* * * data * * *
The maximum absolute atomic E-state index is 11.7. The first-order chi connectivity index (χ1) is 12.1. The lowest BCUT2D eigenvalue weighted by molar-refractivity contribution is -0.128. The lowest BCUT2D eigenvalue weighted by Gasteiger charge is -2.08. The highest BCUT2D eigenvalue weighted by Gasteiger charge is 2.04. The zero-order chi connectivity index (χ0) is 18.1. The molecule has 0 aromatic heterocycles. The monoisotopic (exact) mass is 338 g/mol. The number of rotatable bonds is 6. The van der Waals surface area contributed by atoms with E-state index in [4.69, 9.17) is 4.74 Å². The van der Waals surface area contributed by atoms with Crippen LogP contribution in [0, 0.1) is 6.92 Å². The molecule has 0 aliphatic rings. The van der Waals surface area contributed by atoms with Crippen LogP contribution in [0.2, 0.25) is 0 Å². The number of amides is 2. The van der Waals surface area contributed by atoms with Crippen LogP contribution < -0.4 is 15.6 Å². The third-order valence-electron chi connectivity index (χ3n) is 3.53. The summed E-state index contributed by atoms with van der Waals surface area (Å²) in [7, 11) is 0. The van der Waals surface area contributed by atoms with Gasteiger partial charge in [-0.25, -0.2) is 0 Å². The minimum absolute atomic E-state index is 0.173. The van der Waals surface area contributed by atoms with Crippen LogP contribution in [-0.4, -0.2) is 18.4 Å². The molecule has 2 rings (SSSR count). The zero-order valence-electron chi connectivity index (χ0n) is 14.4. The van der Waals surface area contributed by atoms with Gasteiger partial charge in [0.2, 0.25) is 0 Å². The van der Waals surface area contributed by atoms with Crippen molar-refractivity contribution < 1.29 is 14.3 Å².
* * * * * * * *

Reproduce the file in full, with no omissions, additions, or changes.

The maximum absolute atomic E-state index is 11.7. The first-order chi connectivity index (χ1) is 12.1. The lowest BCUT2D eigenvalue weighted by molar-refractivity contribution is -0.128. The lowest BCUT2D eigenvalue weighted by Gasteiger charge is -2.08. The highest BCUT2D eigenvalue weighted by Gasteiger charge is 2.04. The zero-order chi connectivity index (χ0) is 18.1. The molecule has 0 aromatic heterocycles. The monoisotopic (exact) mass is 338 g/mol. The number of rotatable bonds is 6. The van der Waals surface area contributed by atoms with E-state index in [4.69, 9.17) is 4.74 Å². The van der Waals surface area contributed by atoms with Crippen LogP contribution in [0, 0.1) is 6.92 Å². The molecule has 0 aliphatic rings. The van der Waals surface area contributed by atoms with Crippen LogP contribution in [0.2, 0.25) is 0 Å². The number of amides is 2. The van der Waals surface area contributed by atoms with Crippen LogP contribution < -0.4 is 15.6 Å². The third-order valence-electron chi connectivity index (χ3n) is 3.53. The summed E-state index contributed by atoms with van der Waals surface area (Å²) in [7, 11) is 0. The van der Waals surface area contributed by atoms with Gasteiger partial charge in [-0.25, -0.2) is 0 Å². The minimum absolute atomic E-state index is 0.173. The van der Waals surface area contributed by atoms with Crippen LogP contribution in [-0.4, -0.2) is 18.4 Å². The molecule has 2 rings (SSSR count). The zero-order valence-electron chi connectivity index (χ0n) is 14.4. The van der Waals surface area contributed by atoms with Gasteiger partial charge in [0.2, 0.25) is 0 Å². The van der Waals surface area contributed by atoms with Crippen molar-refractivity contribution < 1.29 is 14.3 Å².